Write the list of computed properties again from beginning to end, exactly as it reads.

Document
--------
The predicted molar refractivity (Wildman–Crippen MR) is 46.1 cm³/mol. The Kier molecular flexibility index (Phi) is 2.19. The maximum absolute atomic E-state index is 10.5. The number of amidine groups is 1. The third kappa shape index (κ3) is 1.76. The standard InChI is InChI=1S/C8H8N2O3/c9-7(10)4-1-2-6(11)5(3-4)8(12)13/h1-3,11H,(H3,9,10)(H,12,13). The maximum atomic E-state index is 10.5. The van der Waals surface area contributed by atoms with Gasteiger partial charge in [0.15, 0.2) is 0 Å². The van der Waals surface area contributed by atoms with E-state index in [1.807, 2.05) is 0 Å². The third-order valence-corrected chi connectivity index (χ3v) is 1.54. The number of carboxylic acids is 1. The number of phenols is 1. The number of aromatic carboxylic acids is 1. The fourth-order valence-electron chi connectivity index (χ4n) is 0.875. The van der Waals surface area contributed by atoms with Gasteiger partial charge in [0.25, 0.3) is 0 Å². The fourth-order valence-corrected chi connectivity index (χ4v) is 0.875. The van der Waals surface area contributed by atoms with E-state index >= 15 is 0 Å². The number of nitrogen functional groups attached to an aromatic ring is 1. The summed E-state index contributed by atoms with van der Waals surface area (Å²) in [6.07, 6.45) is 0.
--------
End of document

The predicted molar refractivity (Wildman–Crippen MR) is 46.1 cm³/mol. The Kier molecular flexibility index (Phi) is 2.19. The maximum absolute atomic E-state index is 10.5. The number of amidine groups is 1. The third kappa shape index (κ3) is 1.76. The standard InChI is InChI=1S/C8H8N2O3/c9-7(10)4-1-2-6(11)5(3-4)8(12)13/h1-3,11H,(H3,9,10)(H,12,13). The maximum atomic E-state index is 10.5. The van der Waals surface area contributed by atoms with Gasteiger partial charge in [0.15, 0.2) is 0 Å². The van der Waals surface area contributed by atoms with E-state index in [1.807, 2.05) is 0 Å². The third-order valence-corrected chi connectivity index (χ3v) is 1.54. The number of carboxylic acids is 1. The number of phenols is 1. The number of aromatic carboxylic acids is 1. The fourth-order valence-electron chi connectivity index (χ4n) is 0.875. The van der Waals surface area contributed by atoms with Gasteiger partial charge in [0.25, 0.3) is 0 Å². The fourth-order valence-corrected chi connectivity index (χ4v) is 0.875. The van der Waals surface area contributed by atoms with E-state index >= 15 is 0 Å². The number of nitrogen functional groups attached to an aromatic ring is 1. The summed E-state index contributed by atoms with van der Waals surface area (Å²) in [6.07, 6.45) is 0.